Historians have classified the indigenous people of Costa Rica as belonging to the Intermediate Area, where the peripheries of the Mesoamerican and Andean native cultures overlapped. More recently, pre-Columbian Costa Rica has also been described as part of the Isthmo-Columbian Area.
The oldest evidence (stone tool making) of human occupation in Costa Rica is associated with the arrival of various groups of hunters/gatherers about 10,000 to 7,000 years Before the Common Era in the Turrialba Valley. The presence of Clovis culture type spearheads and arrows from South America opens the possibility that, in this area, two different cultures coexisted.
Agriculture became evident in the populations that lived in Costa Rica about 5,000 years ago. They mainly grew tubers and roots. For the first and second millennia BCE there were already settled farming communities. These were small and scattered, although the transition from hunting and gathering to agriculture as the main livelihood in the territory is still unknown.
The earliest use of pottery appears around 2,000 to 3,000 BCE. Shards of pots, cylindrical vases, platters, gourds and other forms of vases decorated with grooves, prints, and some modelled after animals have been found.
The impact of indigenous peoples on modern Costa Rican culture has been relatively small compared to other nations, since the country lacked a strong native civilization to begin with. Most of the native population was absorbed into the Spanish-speaking colonial society through inter-marriage, except for some small remnants, the most significant of which are the Bribri and Boruca tribes who still inhabit the mountains of the Cordillera de Talamanca, in the southeastern part of Costa Rica, near the frontier with Panama.
Accounts differ as to whether the name la costa rica (Spanish for “rich coast”) was first applied by Christopher Columbus, who sailed to the eastern shores of Costa Rica during his final voyage in 1502, and reported the presence of vast quantities of gold jewelry among the natives, or by the conquistador Gil González Dávila, who landed on the west coast in 1522, met with the natives, and appropriated some of their gold.
During most of the colonial period, Costa Rica was the southernmost province of the Captaincy General of Guatemala, which was nominally part of the Viceroyalty of New Spain, but which, in practice, operated as a largely autonomous entity within the Spanish Empire. Costa Rica’s distance from the capital in Guatemala, its legal prohibition under Spanish law to trade with its southern neighbors in Panama, then part of the Viceroyalty of New Granada (i.e. Colombia), and the lack of resources such as gold and silver, made Costa Rica into a poor, isolated, and sparsely inhabited region within the Spanish Empire. Costa Rica was described as “the poorest and most miserable Spanish colony in all America” by a Spanish governor in 1719.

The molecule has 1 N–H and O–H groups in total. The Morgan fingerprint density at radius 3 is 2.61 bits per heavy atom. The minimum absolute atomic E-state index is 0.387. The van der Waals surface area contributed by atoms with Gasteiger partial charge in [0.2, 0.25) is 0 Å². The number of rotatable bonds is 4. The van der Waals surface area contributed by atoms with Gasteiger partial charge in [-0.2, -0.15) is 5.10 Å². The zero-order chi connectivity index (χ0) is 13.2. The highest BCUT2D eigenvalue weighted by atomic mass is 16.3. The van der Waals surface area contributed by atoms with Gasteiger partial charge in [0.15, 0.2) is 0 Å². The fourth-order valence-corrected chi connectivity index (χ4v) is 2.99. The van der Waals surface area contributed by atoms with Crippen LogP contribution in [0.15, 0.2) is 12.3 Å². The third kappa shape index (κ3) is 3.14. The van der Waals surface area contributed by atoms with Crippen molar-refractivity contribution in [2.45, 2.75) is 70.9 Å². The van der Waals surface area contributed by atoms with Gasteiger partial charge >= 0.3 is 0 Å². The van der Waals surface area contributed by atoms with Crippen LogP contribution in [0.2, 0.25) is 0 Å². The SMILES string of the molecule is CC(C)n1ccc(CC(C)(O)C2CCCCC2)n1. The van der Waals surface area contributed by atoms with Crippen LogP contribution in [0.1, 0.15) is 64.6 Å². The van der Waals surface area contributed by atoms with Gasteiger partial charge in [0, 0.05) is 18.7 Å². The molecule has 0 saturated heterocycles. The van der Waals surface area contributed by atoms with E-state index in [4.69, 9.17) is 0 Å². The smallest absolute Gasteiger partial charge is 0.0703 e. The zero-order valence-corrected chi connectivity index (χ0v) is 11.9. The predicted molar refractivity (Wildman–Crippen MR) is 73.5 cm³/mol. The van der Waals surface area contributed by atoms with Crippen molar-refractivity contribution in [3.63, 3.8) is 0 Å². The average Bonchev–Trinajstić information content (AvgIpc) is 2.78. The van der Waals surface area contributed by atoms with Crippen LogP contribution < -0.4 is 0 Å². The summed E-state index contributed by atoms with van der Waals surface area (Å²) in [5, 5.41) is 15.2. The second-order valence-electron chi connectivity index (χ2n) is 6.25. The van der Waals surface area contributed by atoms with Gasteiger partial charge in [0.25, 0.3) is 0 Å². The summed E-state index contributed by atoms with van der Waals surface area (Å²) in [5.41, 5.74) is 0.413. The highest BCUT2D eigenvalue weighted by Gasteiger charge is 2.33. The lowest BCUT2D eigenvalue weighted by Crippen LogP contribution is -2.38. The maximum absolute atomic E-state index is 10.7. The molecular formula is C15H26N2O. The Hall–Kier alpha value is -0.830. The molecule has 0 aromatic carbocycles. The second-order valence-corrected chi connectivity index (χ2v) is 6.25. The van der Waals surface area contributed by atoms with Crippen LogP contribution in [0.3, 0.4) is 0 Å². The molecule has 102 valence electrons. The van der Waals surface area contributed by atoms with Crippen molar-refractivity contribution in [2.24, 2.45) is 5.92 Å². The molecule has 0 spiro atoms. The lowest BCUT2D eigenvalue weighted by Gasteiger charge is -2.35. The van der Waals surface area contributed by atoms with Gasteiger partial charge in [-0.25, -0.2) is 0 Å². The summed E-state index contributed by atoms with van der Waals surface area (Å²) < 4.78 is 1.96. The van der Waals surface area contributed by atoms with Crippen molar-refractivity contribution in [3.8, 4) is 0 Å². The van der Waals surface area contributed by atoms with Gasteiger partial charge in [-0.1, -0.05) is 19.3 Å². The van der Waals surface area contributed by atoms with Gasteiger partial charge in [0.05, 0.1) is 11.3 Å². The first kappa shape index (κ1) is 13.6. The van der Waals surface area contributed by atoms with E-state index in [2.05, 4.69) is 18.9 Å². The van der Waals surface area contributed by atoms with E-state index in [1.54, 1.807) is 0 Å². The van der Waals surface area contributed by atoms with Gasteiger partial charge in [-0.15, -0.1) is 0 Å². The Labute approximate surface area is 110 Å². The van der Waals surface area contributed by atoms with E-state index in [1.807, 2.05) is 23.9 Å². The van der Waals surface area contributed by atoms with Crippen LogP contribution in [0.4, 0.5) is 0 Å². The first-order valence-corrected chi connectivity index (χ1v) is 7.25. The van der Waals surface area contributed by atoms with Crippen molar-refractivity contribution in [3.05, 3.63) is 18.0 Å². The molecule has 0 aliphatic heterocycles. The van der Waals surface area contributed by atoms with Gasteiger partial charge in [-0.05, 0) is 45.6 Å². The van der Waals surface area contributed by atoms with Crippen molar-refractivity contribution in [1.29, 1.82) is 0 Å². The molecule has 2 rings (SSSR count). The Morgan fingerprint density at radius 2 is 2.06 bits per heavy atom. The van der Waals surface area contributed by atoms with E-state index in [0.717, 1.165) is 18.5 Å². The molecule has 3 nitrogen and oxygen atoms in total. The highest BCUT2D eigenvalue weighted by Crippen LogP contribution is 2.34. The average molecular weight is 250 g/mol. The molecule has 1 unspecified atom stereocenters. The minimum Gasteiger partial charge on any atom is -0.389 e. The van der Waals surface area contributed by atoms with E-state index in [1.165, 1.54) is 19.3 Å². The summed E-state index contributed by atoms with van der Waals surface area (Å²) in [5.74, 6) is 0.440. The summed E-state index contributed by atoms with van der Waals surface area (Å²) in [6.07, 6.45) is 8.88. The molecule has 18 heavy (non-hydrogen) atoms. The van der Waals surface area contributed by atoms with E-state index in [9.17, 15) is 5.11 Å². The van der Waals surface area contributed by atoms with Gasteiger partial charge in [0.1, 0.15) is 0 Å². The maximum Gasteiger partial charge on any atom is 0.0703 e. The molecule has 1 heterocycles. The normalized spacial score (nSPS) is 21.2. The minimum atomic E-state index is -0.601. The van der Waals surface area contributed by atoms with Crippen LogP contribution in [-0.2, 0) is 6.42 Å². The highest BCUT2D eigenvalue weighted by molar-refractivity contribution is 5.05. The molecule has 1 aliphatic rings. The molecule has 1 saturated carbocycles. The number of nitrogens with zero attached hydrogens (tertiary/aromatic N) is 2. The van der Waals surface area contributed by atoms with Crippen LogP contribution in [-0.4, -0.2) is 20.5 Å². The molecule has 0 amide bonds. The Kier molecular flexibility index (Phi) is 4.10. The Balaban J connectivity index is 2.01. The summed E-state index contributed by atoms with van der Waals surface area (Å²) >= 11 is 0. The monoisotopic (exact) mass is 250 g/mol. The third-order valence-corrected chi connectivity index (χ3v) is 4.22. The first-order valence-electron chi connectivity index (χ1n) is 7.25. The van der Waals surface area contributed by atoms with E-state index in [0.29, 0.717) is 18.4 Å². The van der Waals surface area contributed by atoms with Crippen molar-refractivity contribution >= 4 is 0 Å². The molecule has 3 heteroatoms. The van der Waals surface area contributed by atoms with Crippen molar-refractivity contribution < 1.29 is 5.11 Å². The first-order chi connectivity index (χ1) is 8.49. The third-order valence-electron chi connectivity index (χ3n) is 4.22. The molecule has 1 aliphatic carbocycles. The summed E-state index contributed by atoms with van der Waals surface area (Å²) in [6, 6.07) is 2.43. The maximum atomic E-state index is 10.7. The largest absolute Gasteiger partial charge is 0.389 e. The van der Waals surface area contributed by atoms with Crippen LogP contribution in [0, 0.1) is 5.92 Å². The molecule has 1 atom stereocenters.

Another important factor behind Costa Rica’s poverty was the lack of a significant indigenous population available for encomienda (forced labor), which meant most of the Costa Rican settlers had to work on their own land, preventing the establishment of large haciendas (plantations). For all these reasons, Costa Rica was, by and large, unappreciated and overlooked by the Spanish Crown and left to develop on its own. The circumstances during this period are believed to have led to many of the idiosyncrasies for which Costa Rica has become known, while concomitantly setting the stage for Costa Rica’s development as a more egalitarian society than the rest of its neighbors. Costa Rica became a “rural democracy” with no oppressed mestizo or indigenous class. It was not long before Spanish settlers turned to the hills, where they found rich volcanic soil and a milder climate than that of the lowlands.
Like the rest of Central America, Costa Rica never fought for independence from Spain. On September 15, 1821, after the final Spanish defeat in the Mexican War of Independence (1810–21), the authorities in Guatemala declared the independence of all of Central America. That date is still celebrated as Independence Day in Costa Rica even though, technically, under the Spanish Constitution of 1812 that had been readopted in 1820, Nicaragua and Costa Rica had become an autonomous province with its capital in León.
Upon independence, Costa Rican authorities faced the issue of officially deciding the future of the country. Two bands formed, the Imperialists, defended by Cartago and Heredia cities which were in favor of joining the Mexican Empire, and the Republicans, represented by the cities of San José and Alajuela who defended full independence. Because of the lack of agreement on these two possible outcomes, the first civil war of Costa Rica occurred. The Battle of Ochomogo, which took place on the Hill of Ochomogo, located in the Central Valley in 1823. The conflict was won by the Republicans and, as a consequence, the city of Cartago lost its status as the capital, which moved to San José.
In 1838, long after the Federal Republic of Central America ceased to function in practice, Costa Rica formally withdrew and proclaimed itself sovereign. The considerable distance and poor communication routes between Guatemala City and the Central Plateau, where most of the Costa Rican population lived then and still lives now, meant the local population had little allegiance to the federal government in Guatemala. From colonial times to now, Costa Rica’s reluctance to become politically tied with the rest of Central America has been a major obstacle to efforts for greater regional integration.